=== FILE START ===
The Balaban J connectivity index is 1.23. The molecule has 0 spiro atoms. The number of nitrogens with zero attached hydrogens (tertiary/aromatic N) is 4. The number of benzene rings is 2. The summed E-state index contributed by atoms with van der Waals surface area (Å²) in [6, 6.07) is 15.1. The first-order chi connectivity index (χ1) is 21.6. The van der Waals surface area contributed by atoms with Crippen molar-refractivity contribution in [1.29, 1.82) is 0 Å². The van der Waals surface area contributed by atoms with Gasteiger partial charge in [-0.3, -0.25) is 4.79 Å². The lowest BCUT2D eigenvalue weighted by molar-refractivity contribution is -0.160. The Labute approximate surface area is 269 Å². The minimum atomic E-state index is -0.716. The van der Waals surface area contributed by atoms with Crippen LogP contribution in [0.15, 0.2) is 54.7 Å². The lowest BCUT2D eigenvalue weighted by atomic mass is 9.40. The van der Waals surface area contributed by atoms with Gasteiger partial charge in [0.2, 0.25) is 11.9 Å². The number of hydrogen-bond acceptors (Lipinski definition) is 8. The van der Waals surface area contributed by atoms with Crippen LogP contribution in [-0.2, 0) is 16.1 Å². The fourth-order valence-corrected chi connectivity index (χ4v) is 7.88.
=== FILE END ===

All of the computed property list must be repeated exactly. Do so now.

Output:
The Balaban J connectivity index is 1.23. The molecule has 0 spiro atoms. The number of nitrogens with zero attached hydrogens (tertiary/aromatic N) is 4. The number of benzene rings is 2. The summed E-state index contributed by atoms with van der Waals surface area (Å²) in [6, 6.07) is 15.1. The first-order chi connectivity index (χ1) is 21.6. The van der Waals surface area contributed by atoms with Crippen molar-refractivity contribution in [1.29, 1.82) is 0 Å². The van der Waals surface area contributed by atoms with Gasteiger partial charge in [-0.3, -0.25) is 4.79 Å². The lowest BCUT2D eigenvalue weighted by molar-refractivity contribution is -0.160. The Labute approximate surface area is 269 Å². The minimum atomic E-state index is -0.716. The van der Waals surface area contributed by atoms with Crippen LogP contribution in [0.15, 0.2) is 54.7 Å². The lowest BCUT2D eigenvalue weighted by atomic mass is 9.40. The van der Waals surface area contributed by atoms with Gasteiger partial charge in [0.2, 0.25) is 11.9 Å². The number of hydrogen-bond acceptors (Lipinski definition) is 8. The van der Waals surface area contributed by atoms with Crippen LogP contribution in [-0.2, 0) is 16.1 Å². The fourth-order valence-corrected chi connectivity index (χ4v) is 7.88.